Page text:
In debt settlement, you’re generally negotiating a decrease in the balance, a reasonable monthly payment, or a reduction in interest on the debt. Debt settlement generally sees an individual dealing with a specific debt. Our office sees this occurring mostly when an individual is facing a lawsuit or the threat of a lawsuit from one creditor. Another usual situation for debt settlement is when an individual has multiple small debts or when they are trying to resolve small debts on their credit report to repair their credit score.
In bankruptcy, you are typically dealing with a very large debt balance or where an individual has multiple debts. The typical debt balance range for debtor’s filing bankruptcy is generally higher than $10,000. Bankruptcy does have multiple chapters that are beneficial for debtors facing consumer and non-consumer debts; along with having built in protections against collection activities. Generally, when an individual files a chapter 7 they are not required to pay back their creditors. In a chapter 13, a person will be paying back based upon income being too high, having too many assets, or if they are trying to cure a secured debt like a mortgage from foreclosure. So the bankruptcy route is a little different from debt settlement in what you can do and what determines how much an individual has to pay back.
So, depending on where you fall, the main difference between debt settlement and bankruptcy is, in bankruptcy, depending on the chapter, you’re trying to forgive your debt without paying back your creditors or paying them a small percentage. In debt settlement, you’re going to be paying back, but it will generally be for a reduction in debt balance without having to go through the complicated and sometimes costly legal proceedings of bankruptcy.
Which One to File
It comes down to funds and the individual debtor’s circumstances. In debt settlement, if you have the funds available you do get a better reduction with a lump sum payment or a reasonable monthly payment that the person can afford and you will not incur any more legal or attorney fees. In addition its impact on your credit score is a lot less than filing bankruptcy. The main draw for filing bankruptcy is the idea that an individual can, generally with some caveats, list their debts and be afforded a complete forgiveness of their liability and experience a fresh start afterwards. Some people also prefer the legal certainties and protections that the bankruptcy process affords. With those protections and debt forgiveness though comes court oversight, investigation and attorney fees, and decrease in credit score. So, it really comes down to the individual and case-by-case circumstances of the individual facing the debt issue.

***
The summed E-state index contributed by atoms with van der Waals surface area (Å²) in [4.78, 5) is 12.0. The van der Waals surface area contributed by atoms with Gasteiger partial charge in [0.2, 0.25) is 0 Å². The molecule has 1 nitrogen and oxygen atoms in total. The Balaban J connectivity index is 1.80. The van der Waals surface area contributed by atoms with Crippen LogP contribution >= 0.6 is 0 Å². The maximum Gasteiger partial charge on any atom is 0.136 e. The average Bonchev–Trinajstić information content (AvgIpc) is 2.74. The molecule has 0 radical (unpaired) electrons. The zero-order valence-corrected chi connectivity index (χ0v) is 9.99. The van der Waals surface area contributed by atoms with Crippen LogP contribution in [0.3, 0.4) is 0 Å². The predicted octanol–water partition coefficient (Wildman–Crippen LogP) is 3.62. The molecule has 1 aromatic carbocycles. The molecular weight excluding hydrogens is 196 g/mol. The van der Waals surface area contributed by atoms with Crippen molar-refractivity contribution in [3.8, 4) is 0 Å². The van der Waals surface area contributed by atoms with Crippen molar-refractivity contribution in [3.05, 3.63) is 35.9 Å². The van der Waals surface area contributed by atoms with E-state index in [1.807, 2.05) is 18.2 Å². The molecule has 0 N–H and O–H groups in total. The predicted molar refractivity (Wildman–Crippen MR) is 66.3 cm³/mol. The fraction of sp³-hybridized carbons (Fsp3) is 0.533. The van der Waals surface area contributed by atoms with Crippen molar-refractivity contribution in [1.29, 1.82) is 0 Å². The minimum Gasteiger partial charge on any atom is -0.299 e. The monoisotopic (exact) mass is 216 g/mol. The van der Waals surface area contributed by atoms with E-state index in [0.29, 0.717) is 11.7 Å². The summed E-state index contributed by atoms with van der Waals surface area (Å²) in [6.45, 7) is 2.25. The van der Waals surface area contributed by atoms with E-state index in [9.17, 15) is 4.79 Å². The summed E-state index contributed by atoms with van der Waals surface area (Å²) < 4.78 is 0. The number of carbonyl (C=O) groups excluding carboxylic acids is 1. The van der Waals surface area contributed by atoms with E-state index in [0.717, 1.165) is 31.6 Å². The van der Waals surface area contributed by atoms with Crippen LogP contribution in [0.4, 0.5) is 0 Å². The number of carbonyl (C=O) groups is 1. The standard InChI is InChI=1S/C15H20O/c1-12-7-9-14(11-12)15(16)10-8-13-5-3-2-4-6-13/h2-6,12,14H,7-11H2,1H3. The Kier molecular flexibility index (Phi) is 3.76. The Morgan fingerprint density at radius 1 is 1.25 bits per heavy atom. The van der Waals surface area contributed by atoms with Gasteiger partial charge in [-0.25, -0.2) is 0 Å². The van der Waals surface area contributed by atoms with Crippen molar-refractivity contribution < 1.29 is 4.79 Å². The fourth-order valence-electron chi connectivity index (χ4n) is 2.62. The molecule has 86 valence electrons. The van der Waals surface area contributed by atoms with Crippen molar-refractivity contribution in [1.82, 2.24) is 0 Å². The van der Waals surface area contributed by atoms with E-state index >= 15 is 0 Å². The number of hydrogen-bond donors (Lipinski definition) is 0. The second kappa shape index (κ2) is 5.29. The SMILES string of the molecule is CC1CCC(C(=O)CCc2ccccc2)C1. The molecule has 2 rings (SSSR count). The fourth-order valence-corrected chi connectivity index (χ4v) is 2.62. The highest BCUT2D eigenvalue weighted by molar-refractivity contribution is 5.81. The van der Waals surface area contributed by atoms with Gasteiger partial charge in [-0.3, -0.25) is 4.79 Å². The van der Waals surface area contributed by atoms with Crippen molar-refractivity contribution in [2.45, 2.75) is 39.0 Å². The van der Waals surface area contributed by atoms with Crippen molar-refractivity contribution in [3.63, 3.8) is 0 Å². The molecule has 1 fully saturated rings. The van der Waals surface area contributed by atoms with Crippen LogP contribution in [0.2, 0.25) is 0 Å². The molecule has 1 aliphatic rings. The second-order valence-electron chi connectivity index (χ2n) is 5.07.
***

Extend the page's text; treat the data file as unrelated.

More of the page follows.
Debt Settlement over Bankruptcy
Debt settlement can be advantageous if you want to avoid the bankruptcy legal process that investigates your financial situation and assets. Generally debt settlement is most helpful to people who are already facing a lawsuit or only a moderate debt balance. If the debt is small enough, generally under 10,000, it is more advantageous and easy to resolve the debt with settlement instead of dealing with the extra fees and complications to file bankruptcy. The average amount of fees for an attorney to file a chapter 7 bankruptcy is 1200-1500, depending on the region filing in. Debt settlement is also a better option is facing multiple small debts that can be easily saved up and settled for a fraction of debt.